By Stephen Lendman
Some observers call Washington a city of scandals. Lots of intrigue reflects daily life in the nation's capital. Elected and appointed officials come and go. Most often it's uneventful. Other times once powerful figures fell from grace or scandals affecting them rose to the level of affixing a "gate" suffix on what happened. Watergate, Whitewatergate, Iran/Contragate, Koreagate, Travelgate, and Troopergate among others come to mind.
Perhaps Petraeusgate will enter the lexicon of political scandals. You read it here first. Forget resignation over extramarital sex nonsense unless state secrets were compromised. Lots of elected and appointed Washington officials had affairs. Many likely have current ones. Resignations don't generally follow. Newt Gingrich survived sex and ethics scandals. He resigned as House Speaker after the Republicans faired poorly in 1998 off-year elections.
In 1999, extramarital sex defrocked Speaker-elect Bob Livingstone. He could have stayed, but opted to become a high-paid DC lobbyist. Extramarital affairs didn't defrock past notable officials. They included Alexander Hamilton, Thomas Jefferson, James Buchanan, Grover Cleveland, Warren Harding, Franklin Roosevelt, Dwight Eisenhower (during WW II), Jack Kennedy, Lyndon Johnson, and Bill Clinton. Unconfirmed rumors also surfaced about GHW and GW Bush.
Jimmy Carter once admitted to having "lusted in his heart," but never let it go further than that. As more information and rumors surface, expect lots more written about Petraeus. Another emperor has no clothes. Petraeus was more paper hero than real one. The man behind the image was fake. He's a shadow of how he and spin doctors portrayed him publicly.
Competence didn't earn him four stars. Former peers accused him of brown-nosing his way to the top. It made him a brand as much as general. Talk about him being presidential material surfaced.
In 2007, Time magazine made him runner-up as Person of the Year. The designation is as meaningless and unworthy as Nobel Peace awards. So is current and previous praise. John McCain once called him "one of (our) greatest generals." His judgment leaves much to be desired. He's not the best and brightest on Capitol Hill. He once admitted to graduating near the bottom of his Naval Academy class. White House and media spin praised Petraeus' performance as Iraq commander and CENTCOM head. It was falsified hype. Performance contradicted facts. Iraq was more disaster than success. His Afghanistan surge failed. Syria on his CIA watch didn't fare better.
Before he fell from grace, he was called aggressive in nature, an innovative thinker on counterinsurgency warfare, a talisman, a white knight, a do-or-die competitive legend, and a man able to turn defeat into victory. In 2008, James Petras described him well in an article titled "General Petraeus: Zionism's Military Poodle. From Surge to Purge to Dirge." He explained what spin doctors concealed. He quoted Petraeus' former commander, Admiral William Fallon, calling him "a piece of brown-nosing chicken shit." Petras added:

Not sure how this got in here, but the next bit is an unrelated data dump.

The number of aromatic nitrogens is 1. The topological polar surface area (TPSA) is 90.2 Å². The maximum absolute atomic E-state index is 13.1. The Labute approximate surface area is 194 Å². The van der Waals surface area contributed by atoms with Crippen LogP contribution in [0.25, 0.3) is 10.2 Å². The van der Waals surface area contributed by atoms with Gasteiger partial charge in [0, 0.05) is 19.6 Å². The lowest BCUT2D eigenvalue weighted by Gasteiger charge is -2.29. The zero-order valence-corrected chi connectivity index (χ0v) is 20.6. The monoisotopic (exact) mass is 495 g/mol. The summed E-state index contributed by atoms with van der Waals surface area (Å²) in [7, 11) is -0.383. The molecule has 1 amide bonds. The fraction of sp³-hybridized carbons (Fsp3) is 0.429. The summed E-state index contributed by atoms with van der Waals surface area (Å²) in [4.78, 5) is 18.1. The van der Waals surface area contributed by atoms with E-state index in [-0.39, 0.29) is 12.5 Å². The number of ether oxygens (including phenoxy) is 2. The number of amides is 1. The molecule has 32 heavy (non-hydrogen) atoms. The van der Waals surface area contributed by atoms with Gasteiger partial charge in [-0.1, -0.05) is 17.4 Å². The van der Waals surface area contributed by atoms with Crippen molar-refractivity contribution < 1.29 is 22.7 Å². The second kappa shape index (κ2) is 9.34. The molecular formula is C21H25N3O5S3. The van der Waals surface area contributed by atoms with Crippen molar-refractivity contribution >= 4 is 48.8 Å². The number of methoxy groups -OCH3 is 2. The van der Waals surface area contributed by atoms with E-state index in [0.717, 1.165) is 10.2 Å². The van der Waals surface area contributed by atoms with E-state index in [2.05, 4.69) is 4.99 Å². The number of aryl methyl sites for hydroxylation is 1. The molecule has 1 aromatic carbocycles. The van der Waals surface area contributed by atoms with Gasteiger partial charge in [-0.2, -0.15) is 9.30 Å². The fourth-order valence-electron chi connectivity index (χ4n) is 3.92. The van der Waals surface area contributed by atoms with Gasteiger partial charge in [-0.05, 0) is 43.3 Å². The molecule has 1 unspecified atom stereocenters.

"In theory and strategy, in pursuit of defeating the Iraqi resistance, General Petraeus was a disastrous failure, an outcome predictable form the very nature of his appointment and his flawed wartime reputation."
The generalissimo is more myth than man. He shamelessly supported Israel "in northern Iraq and the Bush 'Know Nothings' in charge of Iraq and Iran policy planning." Petraeus had few competitors to head CENTCOM. It was because other candidates wouldn't stoop as low as he did. He shamelessly flacked for Israel and supported Bush administration belligerence.
Petras criticized his "slavish adherence to....confrontation with Iran. Blaming Iran for his failed military policies served a double purpose - it covered up his incompetence and it secured the support of" uberhawk Senator Joe Lieberman.
Doing so also served his unstated presidential ambitions. He climbed the ladder of success by being super-hawkish, brown-nosing the right superiors, lying to Congress, surviving the scorn of some peers, hiding his failures, hyping a fake Iranian threat, supporting Israel, unjustifiably claiming Iraq success, and boasting how he'd do it throughout the region. In other words, he hoped to rise to the top by manufacturing successes and concealing failures. Manipulated media hype made a hero out of what Petras called "a disastrous failure" with a record to prove it.
Petraeus benefitted from supporting Bush imperial ambitions and Israel's regional agenda. At one time, the Israeli Lobby loved him. Perhaps no longer after March 2010. In testimony before the Senate Armed Services Committee, he said:
"The enduring hostilities between Israel and some of its neighbors present distinct challenges to our ability to advance our interests in the AOR (Area of Operations)." "Israeli-Palestinian tensions often flare into violence and large-scale armed confrontations. The conflict foments anti-American sentiment, due to a perception of US favoritism for Israel." "Arab anger over the Palestinian question limits the strength and depth of US partnerships with governments and peoples in the AOR and weakens the legitimacy of moderate regimes in the Arab world."